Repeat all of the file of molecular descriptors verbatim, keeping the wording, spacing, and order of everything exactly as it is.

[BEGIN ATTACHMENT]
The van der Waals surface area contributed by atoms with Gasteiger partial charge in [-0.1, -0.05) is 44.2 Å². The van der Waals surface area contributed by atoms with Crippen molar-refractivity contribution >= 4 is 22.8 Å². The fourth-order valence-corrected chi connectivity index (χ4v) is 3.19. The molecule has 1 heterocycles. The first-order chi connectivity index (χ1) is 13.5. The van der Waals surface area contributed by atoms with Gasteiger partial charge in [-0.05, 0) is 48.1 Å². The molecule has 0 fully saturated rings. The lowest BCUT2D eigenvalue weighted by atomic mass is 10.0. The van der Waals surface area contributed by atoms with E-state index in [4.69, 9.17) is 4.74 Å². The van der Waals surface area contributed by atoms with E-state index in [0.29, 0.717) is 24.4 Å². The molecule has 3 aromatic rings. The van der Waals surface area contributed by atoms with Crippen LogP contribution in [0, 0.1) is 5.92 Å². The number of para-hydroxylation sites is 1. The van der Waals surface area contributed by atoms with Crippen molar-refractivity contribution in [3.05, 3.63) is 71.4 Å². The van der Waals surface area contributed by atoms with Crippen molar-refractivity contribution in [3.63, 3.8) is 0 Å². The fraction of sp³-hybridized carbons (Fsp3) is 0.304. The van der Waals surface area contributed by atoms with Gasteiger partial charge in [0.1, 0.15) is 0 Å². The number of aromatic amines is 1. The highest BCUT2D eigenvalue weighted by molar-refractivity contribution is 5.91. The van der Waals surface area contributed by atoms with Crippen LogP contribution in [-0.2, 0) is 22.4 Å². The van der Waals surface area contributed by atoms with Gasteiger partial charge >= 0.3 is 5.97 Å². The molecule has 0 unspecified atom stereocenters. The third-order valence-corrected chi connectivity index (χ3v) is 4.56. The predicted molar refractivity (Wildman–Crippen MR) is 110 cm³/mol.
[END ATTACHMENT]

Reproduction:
The van der Waals surface area contributed by atoms with Gasteiger partial charge in [-0.1, -0.05) is 44.2 Å². The van der Waals surface area contributed by atoms with Crippen molar-refractivity contribution >= 4 is 22.8 Å². The fourth-order valence-corrected chi connectivity index (χ4v) is 3.19. The molecule has 1 heterocycles. The first-order chi connectivity index (χ1) is 13.5. The van der Waals surface area contributed by atoms with Gasteiger partial charge in [-0.05, 0) is 48.1 Å². The molecule has 0 fully saturated rings. The lowest BCUT2D eigenvalue weighted by atomic mass is 10.0. The van der Waals surface area contributed by atoms with E-state index in [4.69, 9.17) is 4.74 Å². The van der Waals surface area contributed by atoms with E-state index in [0.29, 0.717) is 24.4 Å². The molecule has 3 aromatic rings. The van der Waals surface area contributed by atoms with Crippen LogP contribution in [0, 0.1) is 5.92 Å². The number of para-hydroxylation sites is 1. The van der Waals surface area contributed by atoms with Crippen molar-refractivity contribution in [3.05, 3.63) is 71.4 Å². The van der Waals surface area contributed by atoms with Crippen molar-refractivity contribution in [3.63, 3.8) is 0 Å². The fraction of sp³-hybridized carbons (Fsp3) is 0.304. The van der Waals surface area contributed by atoms with Gasteiger partial charge in [0.1, 0.15) is 0 Å². The number of aromatic amines is 1. The highest BCUT2D eigenvalue weighted by molar-refractivity contribution is 5.91. The van der Waals surface area contributed by atoms with Crippen LogP contribution in [-0.2, 0) is 22.4 Å². The van der Waals surface area contributed by atoms with Gasteiger partial charge >= 0.3 is 5.97 Å². The molecule has 0 unspecified atom stereocenters. The third-order valence-corrected chi connectivity index (χ3v) is 4.56. The predicted molar refractivity (Wildman–Crippen MR) is 110 cm³/mol.